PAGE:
News

From the College of Natural Sciences
Astronomers Prove What Separates True Stars from Wannabes

Astronomers Prove What Separates True Stars from Wannabes

​Astronomer Trent Dupuy of The University of Texas at Austin has shown what separates true stars from wannabes. Not in Hollywood, but in the whole universe. He will present his research today in a news conference at the semi-annual meeting of the American Astronomical Society in Austin.

Russell Recognized for Significant Contribution to LGBT Psychology

Russell Recognized for Significant Contribution to LGBT Psychology

Professor and chair of the Department of Human Development and Family Sciences Stephen Russell has received the prestigious Distinguished Book Award from Division 44—the American Psychological Association's Society for the Psychological Study of Lesbian, Gay, Bisexual and Transgender Issues.

Physicists Launch Experiment to Probe a Muon Mystery

Physicists Launch Experiment to Probe a Muon Mystery

The Muon g-2 magnet ring with instrumentation, awaiting muons. Credit: Fermilab.

Physicists have been puzzled ever since an experiment at Brookhaven National Laboratory in the late 1990s found that muons, elementary particles produced when cosmic rays hit our atmosphere, have slightly different magnetic properties than predicted. If true, it could mean a shakeup is in store for the theoretical framework that physicists use to describe the universe.

Nancy Moran awarded the 2017 Molecular Ecology Prize

Nancy Moran awarded the 2017 Molecular Ecology Prize

The Editorial Board of the journal Molecular Ecology has selected Professor Nancy Moran of The University of Texas at Austin for its 2017 Molecular Ecology Prize.  The Prize recognizes "an outstanding scientist who has made significant contributions to Molecular Ecology," as selected by an independent award committee.

Computer Scientist Named to UT Austin's Academy of Distinguished Teachers

Computer Scientist Named to UT Austin's Academy of Distinguished Teachers

Kristen Grauman, associate professor in the Department of Computer Science, has been inducted into The University of Texas at Austin's respected Academy of Distinguished Teachers for 2017.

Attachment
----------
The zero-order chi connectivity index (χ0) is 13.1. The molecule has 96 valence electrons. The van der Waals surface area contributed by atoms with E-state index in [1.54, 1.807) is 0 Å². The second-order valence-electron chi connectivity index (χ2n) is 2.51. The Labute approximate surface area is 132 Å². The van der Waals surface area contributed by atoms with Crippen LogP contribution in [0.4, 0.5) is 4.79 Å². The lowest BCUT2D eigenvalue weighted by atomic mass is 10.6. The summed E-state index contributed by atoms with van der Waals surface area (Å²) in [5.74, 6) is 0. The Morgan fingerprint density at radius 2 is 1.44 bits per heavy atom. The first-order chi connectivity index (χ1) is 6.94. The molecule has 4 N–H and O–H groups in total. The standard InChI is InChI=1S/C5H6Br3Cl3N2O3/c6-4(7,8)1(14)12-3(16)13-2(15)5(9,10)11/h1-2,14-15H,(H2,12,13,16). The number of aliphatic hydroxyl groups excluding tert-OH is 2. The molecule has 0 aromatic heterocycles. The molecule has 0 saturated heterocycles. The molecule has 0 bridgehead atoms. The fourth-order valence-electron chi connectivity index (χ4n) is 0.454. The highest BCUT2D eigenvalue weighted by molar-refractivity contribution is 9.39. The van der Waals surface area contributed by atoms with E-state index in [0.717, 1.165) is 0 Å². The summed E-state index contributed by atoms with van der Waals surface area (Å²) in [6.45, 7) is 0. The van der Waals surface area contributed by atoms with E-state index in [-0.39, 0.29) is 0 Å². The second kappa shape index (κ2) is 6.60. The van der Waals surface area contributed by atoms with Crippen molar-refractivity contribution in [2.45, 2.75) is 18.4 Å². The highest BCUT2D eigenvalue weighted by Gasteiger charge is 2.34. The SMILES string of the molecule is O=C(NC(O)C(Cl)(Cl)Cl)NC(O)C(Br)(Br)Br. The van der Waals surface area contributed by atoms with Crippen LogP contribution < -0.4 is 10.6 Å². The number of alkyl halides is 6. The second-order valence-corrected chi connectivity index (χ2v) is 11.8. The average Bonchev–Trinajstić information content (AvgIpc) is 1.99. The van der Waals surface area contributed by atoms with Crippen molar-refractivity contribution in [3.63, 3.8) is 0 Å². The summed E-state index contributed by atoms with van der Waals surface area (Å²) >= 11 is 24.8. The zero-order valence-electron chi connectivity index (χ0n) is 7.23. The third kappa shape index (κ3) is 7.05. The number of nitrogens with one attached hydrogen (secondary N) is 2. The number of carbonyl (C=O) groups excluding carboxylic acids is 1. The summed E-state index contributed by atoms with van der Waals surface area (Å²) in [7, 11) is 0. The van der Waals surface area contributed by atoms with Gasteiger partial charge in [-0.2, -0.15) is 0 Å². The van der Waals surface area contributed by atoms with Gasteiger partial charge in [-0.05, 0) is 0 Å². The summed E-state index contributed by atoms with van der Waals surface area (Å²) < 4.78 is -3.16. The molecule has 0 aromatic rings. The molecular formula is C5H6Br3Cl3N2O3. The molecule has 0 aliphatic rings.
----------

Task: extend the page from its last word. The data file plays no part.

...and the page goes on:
Outnumbered and on Others’ Turf, Misfits Sometimes Thrive

Outnumbered and on Others’ Turf, Misfits Sometimes Thrive

Two male sticklebacks of the same age—one from a stream (top) and one from a lake (bottom)—are each highly adapted to their own local environment. According to Bolnick, apart from a dramatic difference in size, the fish also differ in immune traits, body shape, armor to defend against predators, and “basically anything we can think to measure.” Photo credit: Daniel Berner.

It's hard being a misfit: say, a Yankees fan in a room full of Red Sox fans or a vegetarian at a barbecue joint. Evolutionary biologists have long assumed that's pretty much how things work in nature too. Animals that wander into alien environments, surrounded by better-adapted locals, will struggle. But a team of researchers from The University of Texas at Austin was surprised to find that sometimes, misfits can thrive among their much more numerous native cousins.

First Step Taken Toward Epigenetically Modified Cotton

First Step Taken Toward Epigenetically Modified Cotton

A partly harvested cotton field. This photo used under the Creative Commons Attribution 2.0 Generic license. Photo credit: Kimberly Vardeman.

With prices down and weather patterns unpredictable, these are tough times for America's cotton farmers, but new research led by Z. Jeffrey Chen at The University of Texas at Austin might offer a break for the industry. He and a team have taken the first step toward a new way of breeding heartier, more productive cotton through a process called epigenetic modification.

Do Stars Fall Quietly into Black Holes, or Crash into Something Utterly Unknown?

Do Stars Fall Quietly into Black Holes, or Crash into Something Utterly Unknown?

This artist's impression shows a star crossing the event horizon of a supermassive black hole located in the center of a galaxy. Illustration credit: Mark A. Garlick/CfA.

Astronomers at The University of Texas at Austin and Harvard University have put a basic principle of black holes to the test, showing that matter completely vanishes when pulled in. Their results constitute another successful test for Albert Einstein's General Theory of Relativity.

Historical Rainfall Levels Key in Carbon Emissions from Soil

Historical Rainfall Levels Key in Carbon Emissions from Soil

Scientists have known that microbes living in the ground can play a major role in producing atmospheric carbon that can accelerate climate change, but now researchers from The University of Texas at Austin have discovered that soil microbes from historically wetter sites are more sensitive to moisture and emit significantly more carbon than microbes from historically drier regions.

Three Alumni to be Inducted into Hall of Honor

Three Alumni to be Inducted into Hall of Honor

Three world-changing alumni of the College of Natural Sciences have been selected for induction into the college's 2017 Hall of Honor. Two distinguished alumni, Gail Dianne Lewis and Alan Stern, have been excelling in their chosen fields for decades. Meanwhile, emerging leader Franziska Roesner has only just begun to make her mark. All are building a better world.